Posted in Accountable Care, ACO, Affordable Care Act

The Medicare Shared (ACO) Savings Program – A Tale of Transition

By Gregg A. Masters, MPH

In pursuit of the no longer optional ‘triple aim‘ and as once suggested by industry innovator Richard Merkin, MD the founder and CEO of Heritage Provider Network, the ‘gold’ in the ACA may be the programs and outreach of the CMMI. But we’re not obsessed with acronym’s in healthcare, right? So for clarity, the ‘ACA’ is the Patient Protection and Affordable Care Act, while the ‘CMMI’ is the Center for Medicare and Medicaid Innovation in the ‘CMS’ – the ‘Centers for Medicare and Medicaid‘.

While health policy and politics are energetically if not occasionally often toxically entwined, the release of NPRM (the notice of proposed rule making) is the current reflection of a feedback loop inherent in our public/private system of ‘partnership governance’. Since we’re coming up on three years in the implementation of the ACA including its principal dog in the hunt of a sustainable healthcare economy (ACOs and their derivative entities) the delivery of these insights have been eagerly anticipated.

For context, the initial reviews of the ACO NPRM (see: The ACO Proposed Rule: A [Skeptical] View From ‘The Street’‘, and ‘Proposed vs. Final ACO Rule’) logged upwards of 1,300+ comments many of which telegraphed the concerns now recognized in the proposed rule ‘Medicare Program; Medicare Shared Savings Program: Accountable Care Organizations‘. The summary notes the intent of the filed NPRM as follows:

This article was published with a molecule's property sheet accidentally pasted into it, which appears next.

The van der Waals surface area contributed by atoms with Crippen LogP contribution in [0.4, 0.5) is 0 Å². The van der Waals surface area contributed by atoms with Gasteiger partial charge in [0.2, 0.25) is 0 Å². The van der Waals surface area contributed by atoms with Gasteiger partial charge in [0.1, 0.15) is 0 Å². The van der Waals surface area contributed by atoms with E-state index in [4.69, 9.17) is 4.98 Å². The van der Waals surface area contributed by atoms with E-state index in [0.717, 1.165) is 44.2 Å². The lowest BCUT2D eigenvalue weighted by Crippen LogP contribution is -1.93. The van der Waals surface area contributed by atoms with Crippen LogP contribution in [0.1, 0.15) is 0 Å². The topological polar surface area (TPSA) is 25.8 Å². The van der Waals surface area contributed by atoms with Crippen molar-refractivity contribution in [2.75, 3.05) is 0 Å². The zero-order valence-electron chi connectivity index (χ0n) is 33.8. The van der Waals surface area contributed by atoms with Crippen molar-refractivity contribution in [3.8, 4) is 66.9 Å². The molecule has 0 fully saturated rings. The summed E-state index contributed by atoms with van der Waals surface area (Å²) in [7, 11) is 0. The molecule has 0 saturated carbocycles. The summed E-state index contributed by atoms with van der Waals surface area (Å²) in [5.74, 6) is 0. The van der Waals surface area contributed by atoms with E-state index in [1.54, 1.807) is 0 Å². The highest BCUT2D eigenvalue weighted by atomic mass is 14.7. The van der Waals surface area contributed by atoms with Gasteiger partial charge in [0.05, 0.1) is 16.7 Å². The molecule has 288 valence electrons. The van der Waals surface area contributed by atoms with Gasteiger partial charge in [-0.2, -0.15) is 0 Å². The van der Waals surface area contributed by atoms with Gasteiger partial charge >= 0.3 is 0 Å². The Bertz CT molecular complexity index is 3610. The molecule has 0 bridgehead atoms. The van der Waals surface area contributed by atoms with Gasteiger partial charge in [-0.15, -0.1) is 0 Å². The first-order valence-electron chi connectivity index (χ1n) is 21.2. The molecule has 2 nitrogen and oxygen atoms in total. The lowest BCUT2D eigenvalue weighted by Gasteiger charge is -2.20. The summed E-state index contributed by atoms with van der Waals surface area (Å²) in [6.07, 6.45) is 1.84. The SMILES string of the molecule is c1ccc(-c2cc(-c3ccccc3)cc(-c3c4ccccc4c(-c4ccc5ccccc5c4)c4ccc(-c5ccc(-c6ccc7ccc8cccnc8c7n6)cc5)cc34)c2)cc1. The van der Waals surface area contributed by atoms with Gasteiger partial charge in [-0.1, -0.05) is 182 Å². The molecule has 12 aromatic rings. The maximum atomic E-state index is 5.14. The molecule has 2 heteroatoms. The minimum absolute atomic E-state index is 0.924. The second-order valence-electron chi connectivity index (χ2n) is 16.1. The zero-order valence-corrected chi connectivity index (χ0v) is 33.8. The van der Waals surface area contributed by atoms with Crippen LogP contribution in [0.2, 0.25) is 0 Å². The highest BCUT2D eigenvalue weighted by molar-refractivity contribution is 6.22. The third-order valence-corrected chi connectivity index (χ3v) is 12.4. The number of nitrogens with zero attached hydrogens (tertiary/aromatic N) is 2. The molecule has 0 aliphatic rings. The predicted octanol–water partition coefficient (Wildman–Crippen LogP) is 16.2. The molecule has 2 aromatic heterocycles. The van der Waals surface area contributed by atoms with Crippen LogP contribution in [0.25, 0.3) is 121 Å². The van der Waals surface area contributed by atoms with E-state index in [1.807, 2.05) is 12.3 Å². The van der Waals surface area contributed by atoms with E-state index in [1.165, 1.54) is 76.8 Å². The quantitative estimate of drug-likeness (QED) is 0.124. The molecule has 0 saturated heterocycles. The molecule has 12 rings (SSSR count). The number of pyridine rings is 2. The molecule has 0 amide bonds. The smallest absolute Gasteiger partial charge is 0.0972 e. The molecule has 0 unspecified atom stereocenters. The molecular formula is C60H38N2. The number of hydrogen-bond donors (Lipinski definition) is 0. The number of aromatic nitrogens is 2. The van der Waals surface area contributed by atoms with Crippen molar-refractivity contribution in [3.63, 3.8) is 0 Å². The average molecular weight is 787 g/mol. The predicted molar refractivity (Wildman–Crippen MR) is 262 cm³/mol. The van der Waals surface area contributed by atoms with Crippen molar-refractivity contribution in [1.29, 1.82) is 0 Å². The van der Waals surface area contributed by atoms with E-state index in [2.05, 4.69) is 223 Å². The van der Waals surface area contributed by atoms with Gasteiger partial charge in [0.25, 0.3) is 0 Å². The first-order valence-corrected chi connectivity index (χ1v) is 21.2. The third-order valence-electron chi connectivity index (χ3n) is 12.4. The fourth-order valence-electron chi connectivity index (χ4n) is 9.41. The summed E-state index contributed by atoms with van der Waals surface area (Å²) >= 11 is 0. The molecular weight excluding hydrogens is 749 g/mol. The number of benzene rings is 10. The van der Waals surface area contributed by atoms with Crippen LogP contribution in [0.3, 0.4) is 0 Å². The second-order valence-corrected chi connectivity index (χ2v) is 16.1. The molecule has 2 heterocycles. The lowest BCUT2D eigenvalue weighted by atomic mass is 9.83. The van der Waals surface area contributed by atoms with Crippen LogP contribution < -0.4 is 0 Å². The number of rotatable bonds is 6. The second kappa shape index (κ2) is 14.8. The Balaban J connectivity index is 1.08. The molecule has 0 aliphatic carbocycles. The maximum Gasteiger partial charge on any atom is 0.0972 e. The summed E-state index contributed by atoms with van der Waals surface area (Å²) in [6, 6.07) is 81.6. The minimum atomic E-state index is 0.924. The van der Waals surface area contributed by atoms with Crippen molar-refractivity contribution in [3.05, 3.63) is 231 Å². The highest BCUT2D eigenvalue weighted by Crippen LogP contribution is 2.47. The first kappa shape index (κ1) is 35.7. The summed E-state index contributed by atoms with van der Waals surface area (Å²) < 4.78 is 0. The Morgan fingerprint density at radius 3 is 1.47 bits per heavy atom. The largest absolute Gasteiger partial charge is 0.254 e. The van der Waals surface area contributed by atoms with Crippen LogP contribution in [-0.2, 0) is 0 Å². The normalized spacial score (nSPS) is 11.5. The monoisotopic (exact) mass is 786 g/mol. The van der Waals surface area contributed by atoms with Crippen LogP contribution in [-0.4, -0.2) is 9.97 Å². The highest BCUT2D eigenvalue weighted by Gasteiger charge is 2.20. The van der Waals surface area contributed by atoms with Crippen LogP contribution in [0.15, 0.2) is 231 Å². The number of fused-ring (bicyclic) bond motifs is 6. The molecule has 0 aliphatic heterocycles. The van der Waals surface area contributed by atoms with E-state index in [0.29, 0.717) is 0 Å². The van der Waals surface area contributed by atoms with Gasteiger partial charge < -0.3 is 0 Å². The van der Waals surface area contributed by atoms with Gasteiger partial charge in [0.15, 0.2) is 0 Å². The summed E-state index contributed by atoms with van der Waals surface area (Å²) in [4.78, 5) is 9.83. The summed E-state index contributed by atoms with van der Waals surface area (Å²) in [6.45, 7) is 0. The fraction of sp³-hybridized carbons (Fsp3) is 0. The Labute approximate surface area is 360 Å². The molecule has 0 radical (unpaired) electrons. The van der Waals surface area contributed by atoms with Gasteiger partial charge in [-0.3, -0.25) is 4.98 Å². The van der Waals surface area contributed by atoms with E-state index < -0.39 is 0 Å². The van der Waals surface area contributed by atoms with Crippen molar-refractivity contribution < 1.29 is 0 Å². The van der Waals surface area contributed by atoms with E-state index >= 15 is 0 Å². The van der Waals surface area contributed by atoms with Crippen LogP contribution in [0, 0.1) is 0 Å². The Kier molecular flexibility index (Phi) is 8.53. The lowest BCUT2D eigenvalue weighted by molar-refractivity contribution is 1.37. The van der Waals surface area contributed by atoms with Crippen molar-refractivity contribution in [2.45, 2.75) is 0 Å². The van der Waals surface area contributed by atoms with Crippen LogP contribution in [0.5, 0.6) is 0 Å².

This proposed rule addresses changes to the Medicare Shared Savings Program (Shared Savings Program), including provisions relating to the payment of Accountable Care Organizations (ACOs) participating in the Shared Savings Program. Under the Shared Savings Program, providers of services and suppliers that participate in an ACO continue to receive traditional Medicare fee-for-service (FFS) payments under Parts A and B, but the ACO may be eligible to receive a shared savings payment if it meets specified quality and savings requirements.

Since issued, many have chimed in including analyses from Mark McCllelan, MD et al at Brookings (see summary below), the ACO management company founded by former National Coordinator for HealthIT Farzad Mostashari, MD AledadeThe National Law Review, HealthLeaders via ‘Proposed MSSP Changes Don’t Go Far Enough, Providers Say‘ and Rob Lazerow at The Advisory Board.

Proposed Updates to the Medicare Shared Savings Program

Risk Assumption, Attribution and Rebasing Savings Baselines

The good news is CMS took provider feedback to heart and addressed the issues above in a meaningful way. The retrospective attribution issue was perhaps the ACO ‘achilles heel’, while a three (3) year contract year extension to upside only participation (Track One) formula recognizes the immature state of many of the ACOs in the MSSP, and the need for additional runway to implement a value based healthcare delivery culture. Finally, the remaining Pioneer class were rather vocal about the dis-incentive of a progressively lowered baseline from which savings (or losses) are calculated.

Comment

We’re clearly in an innovation inspired learning mode thanks to the principle mission of CMMI which is to test:

innovative payment and service delivery models to reduce program expenditures …while preserving or enhancing the quality of care” for those individuals who receive Medicare, Medicaid, or Children’s Health Insurance Program (CHIP) benefits.   

So amidst this toxic health policy and ‘politics of what’s possible’ health reform environment we find ourselves with some cause for optimism as many of the key drivers of ACA begin to take hold in a very difficult to restrain volume driven healthcare ecosystem.

The jury is and will remain out until the ACA is fully implemented and the accountable care industry writ large (including ACOs, PCMHs and derivative plays both commercial and public market) post the results of their efforts to improve user experience (outcomes), quality and lower per capita healthcare costs.

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